Mr McDowell was employed by BAE Systems on 1 February 1988. In February 2014, he was working in the Defence Information business as a Design Lead. At this time, BAE Systems commenced a restructuring programme and, as a result of this, Mr McDowell’s job was relocated to Christchurch. Mr McDowell decided that he did not wish to relocate and therefore, he was made redundant with effect from 31 January 2015 at the age of 65.
BAE Systems operated an enhanced redundancy scheme by which enhanced redundancy pay was applied, subject to a cap and taper which provided that no employee would receive more than 78 weeks’ pay and would receive no more by way of severance than they would have earned in pay if they had stayed at work until the age of 65. This meant that the enhancement would taper from aged 63.5 onwards and reduce to nothing when an employee reached the age of 65.
When Mr McDowell was made redundant he received his statutory redundancy entitlements only. He received nothing under the enhanced contractual redundancy scheme.
Mr McDowell brought a claim direct age discrimination. He alleged that those over 63.5 years old and over are disadvantaged compared to those aged below 63.5 years old.
BAE Systems conceded that the facts support a prima facie case of direct age discrimination. The main issue for the Employment Tribunal was justification.
BAE Systems said the scheme has legitimate aims. Specifically, BAE Systems said it is aimed at:
‘ensuring that finite funds available for redundancy payments are allocated across the workforce in a fair and equitable manner taking account of the availability of pension income that would not be available to younger employees and seeking to avoid certain employees receiving what could legitimately be regarded as a “windfall” payment.’
The Employment Tribunal accepted that BAE Systems had legitimate aims for the scheme.
However, the Employment Tribunal was not satisfied that the measures corresponded to a real need, that they were appropriate with a view to achieving the objectives pursued, or that they were reasonably necessary.
The measures were not a proportionate means of achieving the aim sought.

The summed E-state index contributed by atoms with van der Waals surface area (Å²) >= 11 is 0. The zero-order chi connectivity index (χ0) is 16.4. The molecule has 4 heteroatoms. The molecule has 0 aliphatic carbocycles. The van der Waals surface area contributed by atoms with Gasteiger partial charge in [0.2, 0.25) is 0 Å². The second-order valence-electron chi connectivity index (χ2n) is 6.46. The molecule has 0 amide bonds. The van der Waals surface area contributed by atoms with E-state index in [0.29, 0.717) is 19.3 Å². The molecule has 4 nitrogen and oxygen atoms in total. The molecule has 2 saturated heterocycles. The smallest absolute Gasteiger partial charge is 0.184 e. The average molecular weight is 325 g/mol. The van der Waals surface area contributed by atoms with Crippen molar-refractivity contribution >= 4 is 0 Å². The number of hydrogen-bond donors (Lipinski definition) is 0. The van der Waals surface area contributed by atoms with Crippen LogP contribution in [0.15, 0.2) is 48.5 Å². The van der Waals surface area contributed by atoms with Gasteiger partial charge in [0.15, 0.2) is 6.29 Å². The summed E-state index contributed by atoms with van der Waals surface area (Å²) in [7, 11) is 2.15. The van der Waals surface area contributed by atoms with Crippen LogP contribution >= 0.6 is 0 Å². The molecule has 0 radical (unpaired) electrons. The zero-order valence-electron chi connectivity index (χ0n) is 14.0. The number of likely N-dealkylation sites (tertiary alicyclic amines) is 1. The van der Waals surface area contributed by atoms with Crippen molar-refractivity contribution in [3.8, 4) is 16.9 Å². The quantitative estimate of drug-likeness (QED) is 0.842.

In considering the aim to allocate finite funds fairly, the Employment Tribunal recognised that BAE Systems’ finances are not unlimited. However because BAE Systems did not bring any useful evidence as to what the bounds might be, the Employment Tribunal could not understand to what extent, if at all, this aim impacts on the decision to maintain the cap.
In relation to avoiding a windfall, the tribunal noted this can be a legitimate aim when operating a redundancy scheme but BAE Systems was assuming that most employees will retire at age 65. There was no tangible evidence that people did retire at 65; Mr McDowell himself already had decided he wished to work for longer.
The Employment Tribunal admitted that the changed landscape, namely the abolition of the Default Retirement Age in 2011, influenced their approach to the windfall argument. Whilst BAE Systems had edited their framework to reflect the 2011 changes, the Employment Tribunal found it was only a cosmetic change in language – first describing 65 as the ‘normal retirement date’ and then as the ‘pension retirement date’.
In conclusion, the Employment Tribunal held that the BAE Systems had not established that the discriminatory effect upon Mr McDowell was balanced by the needs of BAE Systems. This was, in particular, due to the fact that the argument was based on generalisations and without any tangible basis.
Mr McDowell succeeded in his claim for direct age discrimination.
McDowell v BAE Systems (Operations) Ltd ET case no. 1401127/2015